What is the Research and Development Tax Credit?
Research and Development (R&D) is critical in advancing technology, growing a business, and diversifying a product line. Important to a strong electronics industry, R&D enables businesses to develop new processes and products.
R&D Tax Credits allow businesses to apply for a dollar for dollar reduction of tax for qualified expenditures. Currently, business can claim tax credits up to 3 years retroactively and defer taking credit for up to 20 years. R&D tax credits allows for business to be rewarded not simply for the final product, but all the changes, variations, and experiments involved in getting to their final result.
The federal R&D tax credit was renewed for the 14th time since originally enacted into law in 1981 as part of H.R. 4853, the "Tax Relief, Unemployment Insurance Reauthorization and Job Creation Act" (Public Law #111-312), on December 17, 2010. Specifically, the new law includes a 1 year retroactive and 1 year prospective extension of the R&D tax credit from January 1, 2010, through December 31, 2011. The Alternative Simplified Credit (ASC) rate remains at 14% for 2010 and 2011.
Unfortunately, the credit—used by companies of all sizes—is set to expire December 31, 2011, for the 15th time. The uncertainty of an on-again, off-again credit influences companies’ future R&D budgets, particularly when manufacturers are courted by other countries with more generous and permanent R&D tax incentives and lower corporate tax rates. A strengthened, permanent credit will enhance the credit’s value. Companies will know the credit will be available for the duration of an R&D project.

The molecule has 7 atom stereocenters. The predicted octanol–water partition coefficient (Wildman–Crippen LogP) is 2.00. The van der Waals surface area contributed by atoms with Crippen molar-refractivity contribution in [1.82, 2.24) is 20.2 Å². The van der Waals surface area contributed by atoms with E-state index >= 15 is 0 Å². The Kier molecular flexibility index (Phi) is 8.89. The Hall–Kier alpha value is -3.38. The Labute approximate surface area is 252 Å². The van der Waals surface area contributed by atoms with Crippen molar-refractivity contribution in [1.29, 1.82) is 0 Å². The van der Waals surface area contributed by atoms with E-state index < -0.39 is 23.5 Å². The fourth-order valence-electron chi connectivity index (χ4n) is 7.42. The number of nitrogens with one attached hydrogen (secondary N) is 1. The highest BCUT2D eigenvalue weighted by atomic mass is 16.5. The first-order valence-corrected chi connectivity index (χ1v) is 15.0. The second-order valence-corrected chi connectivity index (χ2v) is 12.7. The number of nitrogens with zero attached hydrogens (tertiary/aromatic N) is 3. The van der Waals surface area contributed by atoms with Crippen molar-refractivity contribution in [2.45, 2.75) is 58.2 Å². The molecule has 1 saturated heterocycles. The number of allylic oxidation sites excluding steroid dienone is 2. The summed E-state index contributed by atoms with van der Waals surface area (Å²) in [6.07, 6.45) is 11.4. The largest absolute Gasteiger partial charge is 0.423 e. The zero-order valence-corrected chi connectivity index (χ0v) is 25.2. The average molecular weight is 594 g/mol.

The credit is needed to keep the U.S. competitive in the global race for R&D investment dollars. In 2009, the United States ranked 24 among 38 industrialized countries offering R&D tax incentives. From 1996 to 2009, the number of OECD countries offering R&D tax incentives increased by 75 percent, reflecting the fierce competition among countries vying to become world leaders in research. The U.S. share of global R&D fell from 39 percent in 1999 to 33 percent in 2007.
For more information, see the Deloitte study of 2011 Global R&D Tax Incentives (.pdf)
Unless extended by Congress the R&D tax credit will expire on December 31, 2011.
R&D Knowledge Center
There are currently two methods used to compute R&D tax credits, the traditional credit and the an alternative method, the Alternative Simplified Credit (ASC). Companies using the ASC computation may be able to claim a credit even if they do not qualify for the traditional tax credit claims.
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How your company could be losing hundreds of thousands of dollars (by not taking advantage of the R&D Tax Credit provisions)
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